Why do countries relocate their capital cities? Six strategies
Following the release of his book Capital Cities: varieties and patterns of development and relocation, Vadim Rossman explains the main trends and motivations behind a phenomenon as common as it is misunderstood.
Currently more than 40 countries on different parts of the globe are contemplating the relocation of their seats of government. Some have unveiled plans to build new capital cities; others have committed resources or have established special committees to study the issue. Most are developing countries, but this is also a recurring theme in many developed nations such as the UK, Japan, South Korea and Taiwan.
Remarkably, in the last 100 years more than 30 countries have relocated their capitals, amongst them Turkey (Ankara), Australia (Canberra), Brazil (Brasilia), Pakistan (Islamabad), Nigeria (Abuja), Tanzania (Dodoma), Kazakhstan (Astana), Malaysia (Putrajaya) and Myanmar (Naypyidaw). Though there are many more cases that are no less remarkable for being lesser known.
The role of urbanisation
The motives, strategies and outcomes of these projects have not been systematically researched and governments' motives still poorly understood. Capital Cities: varieties and patterns of development and relocation is the first monograph-length study to do so.
Urbanisation trends are often implicated. Generally, in developing nations the proportion of capital city dwellers relative to total urban population tends to be significantly higher than in developed nations. In many Latin American and African countries at least 25% of the urban population lives in the capital city. Oversized capitals are characteristic for many poor and underdeveloped nations. This is why it is important to understand capital cities - how they function and evolve over time.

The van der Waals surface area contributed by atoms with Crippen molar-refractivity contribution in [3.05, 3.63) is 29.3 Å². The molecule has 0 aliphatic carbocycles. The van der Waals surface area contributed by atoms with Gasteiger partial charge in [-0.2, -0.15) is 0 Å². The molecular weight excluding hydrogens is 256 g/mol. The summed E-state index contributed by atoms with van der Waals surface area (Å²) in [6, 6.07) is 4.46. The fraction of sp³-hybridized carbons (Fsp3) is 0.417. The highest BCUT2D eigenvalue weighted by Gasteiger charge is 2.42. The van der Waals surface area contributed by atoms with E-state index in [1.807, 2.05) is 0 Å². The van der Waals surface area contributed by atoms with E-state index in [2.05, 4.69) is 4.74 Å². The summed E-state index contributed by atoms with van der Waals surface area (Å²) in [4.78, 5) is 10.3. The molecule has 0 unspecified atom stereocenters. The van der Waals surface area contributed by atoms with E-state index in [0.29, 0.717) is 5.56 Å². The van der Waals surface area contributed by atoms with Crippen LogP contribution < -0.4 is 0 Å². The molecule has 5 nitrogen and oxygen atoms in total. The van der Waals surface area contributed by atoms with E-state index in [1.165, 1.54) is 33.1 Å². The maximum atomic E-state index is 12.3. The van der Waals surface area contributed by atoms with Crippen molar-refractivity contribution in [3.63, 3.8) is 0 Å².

In contrast to other cities, capitals are typically not self-governed entities, and they differ from regular cities in many other ways. In assessing the character and quality of urbanisation it becomes necessary to understand the relationship between capital cities and other cities, their relative size, how effectively they deliver public goods to a nation's citizens, how inclusive they are of its constituents. Many capital city relocations seek to alter these relations to make capital cities more efficient within the urban hierarchy.
A recurring theme
The main lesson is that capital city relocations are not something exotic and extraordinary. They are a typical theme in political development and, perhaps, an essential factor in the history of most nations. Interestingly, many nations label entire periods of their history after their capital cities.
The construction of designed capitals is also not unique and specific to recent history. Such cities as Constantinople, Baghdad, Kyoto, Cairo, Seoul, Madrid and even London first emerged as designed capitals. In the case of London, the Romans founded it as an entirely purpose-built provincial capital unfettered by tribal politics and loyalties in contrast to the previous capital, Colchester.